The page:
Put simply, this film seeks to explore poly relationships through the real-life stories of those who are involved in them – it is a broadly observational approach, requiring the participation of people for whom plural relationships are a real life choice. To this end, I am looking for people who might be willing to take part in the film. Ideally, they would be people who are in long terms polyamorous relationships involving three or possibly more individuals, of any gender and sexualities. The key is that they would be willing to be filmed (interviews, day to day life) for a television documentary to be shown in the UK.
If you are comfortable talking about your relationships on camera, please contact Kathryn.Taylor@fireflyproductions.tv. IF YOU DO CHOOSE TO PARTICIPATE, PLEASE CONTACT Susan Wright at the NCSF at (410) 539-4824 to get some basic media training first!
Hoorah to the ever-fabulous and sexy Rachel Kramer Bussel for writing a fun little exploration into polyamory in The Case for Open Relationships.
Know what I like about this article? She doesn’t come across as dissing monogamy at all. She says, “for many people, monogamy works just fine” and “if you are in a monogamous relationship, I encourage you to stay within the rules of your relationship, or speak to your partner, rather than simply cheat.” But she also quotes Betty Dodson (and how jealous am I that Rachel got to meet her!) as saying, “America practices serial monogamy with cheating on the side. It’s never acknowledged and it’s lied about.”
So true. If monogamy worked for everyone, then Jerry Springer wouldn’t have a talk show.
But it still always amazes me than anyone writing an article saying basically, “Hey, monogamy is fine if you like it, but here’s another option” still get ridiculously uninformed comments such as “I suppose you can make the case that sleeping around openly is preferable to swearing monogamy but cheating on the side. Well, maybe. Robbery is preferable to murder, too, I guess.”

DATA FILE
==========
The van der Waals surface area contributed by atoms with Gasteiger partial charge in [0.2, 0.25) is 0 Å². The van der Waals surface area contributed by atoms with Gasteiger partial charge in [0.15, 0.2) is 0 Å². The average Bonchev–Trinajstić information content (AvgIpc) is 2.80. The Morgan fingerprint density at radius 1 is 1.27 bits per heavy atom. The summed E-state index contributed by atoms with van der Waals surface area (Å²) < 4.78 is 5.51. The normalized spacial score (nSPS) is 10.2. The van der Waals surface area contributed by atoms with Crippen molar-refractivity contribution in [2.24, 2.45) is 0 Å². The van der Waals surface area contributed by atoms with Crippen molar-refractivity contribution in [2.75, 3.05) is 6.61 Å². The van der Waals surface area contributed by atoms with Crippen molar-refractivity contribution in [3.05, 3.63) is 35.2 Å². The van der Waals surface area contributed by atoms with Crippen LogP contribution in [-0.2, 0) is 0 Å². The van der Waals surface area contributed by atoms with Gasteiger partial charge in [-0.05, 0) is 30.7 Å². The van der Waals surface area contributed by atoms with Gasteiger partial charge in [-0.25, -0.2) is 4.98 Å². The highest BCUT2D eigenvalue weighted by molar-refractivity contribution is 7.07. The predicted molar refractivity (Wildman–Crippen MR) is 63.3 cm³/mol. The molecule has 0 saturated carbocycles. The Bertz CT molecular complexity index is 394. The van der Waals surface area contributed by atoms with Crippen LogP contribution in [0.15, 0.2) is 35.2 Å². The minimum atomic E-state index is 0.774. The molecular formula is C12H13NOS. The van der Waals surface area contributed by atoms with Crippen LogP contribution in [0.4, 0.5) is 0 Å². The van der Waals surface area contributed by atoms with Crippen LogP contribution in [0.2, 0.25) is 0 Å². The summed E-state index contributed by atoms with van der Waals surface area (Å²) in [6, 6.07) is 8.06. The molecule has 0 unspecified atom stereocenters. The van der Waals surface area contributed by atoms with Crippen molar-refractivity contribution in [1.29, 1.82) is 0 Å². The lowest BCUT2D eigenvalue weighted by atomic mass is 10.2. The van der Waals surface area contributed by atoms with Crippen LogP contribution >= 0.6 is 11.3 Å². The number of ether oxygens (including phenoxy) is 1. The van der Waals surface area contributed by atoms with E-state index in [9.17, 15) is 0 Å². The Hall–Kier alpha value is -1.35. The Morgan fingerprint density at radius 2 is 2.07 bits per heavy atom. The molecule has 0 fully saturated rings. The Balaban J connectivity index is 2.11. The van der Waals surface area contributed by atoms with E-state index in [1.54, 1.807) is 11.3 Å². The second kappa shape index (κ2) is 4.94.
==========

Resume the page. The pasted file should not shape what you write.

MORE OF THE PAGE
Wha-huh? Someone needs to take a class in logic, methinks. But a lot of people did engage in some good discourse in the comments, so I encourage you to read them as well.
Friend of Polyamory Weekly PepperMint has written a comprehensive analysis of mainstream media’s attitude and coverage of polyamory, comparing it to coverage of swinging, BDSM and other alternative cultures. If you want to get caught up on how we’ve been portrayed over the last few years, read this article and click on his links–you’ll be debriefed.
PepperMint maintains that polyamory is usually portrayed with a certain credibility in the press, even a type of tolerance, for a few reasons. He posits that because poly is seen as “new(ish),” “theoretically disconnected from sex” (is this why there is alway some amount of opposition whenever I mention sex? hmmm), “queer- and woman-friendly,” and “the opposite of monogamy.”
I encourage you to read his thoughtful article in its entirety and comment at his blog. Let’s get the conversation going, people!
The new Polyamory Weekly #131: What are they saying? is up! Direct download is at Poly Weekly #130
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0:00 Introduction and host chat
Intro, under-18 warning and re-direction to www.scarleteen.com; friend me on Twitter and answer questions about what you want on the show, call 206-202-POLY with comments.
1:00 Introduction: Alan, Poly Weekly’s new Poly in the New correspondent
Meet Alan, creator and writer for the Polyamorous Percolations blog, Poly in the News. He has
3:00 Topics: Poly in the Media
Alan and Minx discuss three of the hottest poly in the media news stories:
Other articles covered in the Polyamory in the Media blog:
Mistress Matisse’ latest article in The Stranger on possible poly rules
Trans/queer triad goes public
Religion and poly
Questions? Comments? Feedback? Email email@example.com or call the listener comment line at 206-202-POLY. And hey, why not attach an audio comment to that email? 🙂 Check out PolyWeekly at polyweekly.libsyn.com. Thanks for listening!
Are you opinionated? Do you have a microphone? Do you have HBO and enjoy watching Tell Me You Love Me? Or are you at least yelling at the people in the TV while you’re watching it?
Poly Weekly is looking for one or more poly folks to review this new HBO program about marriage, relationships, communication and infidelity. If you have an opinion about the show and the technological expertise (a microphone, a recording program, and the ability to convert and send an mp3 file), email cunningminx at gmail dot com with the subject line: Tell Me HBO. Thanks!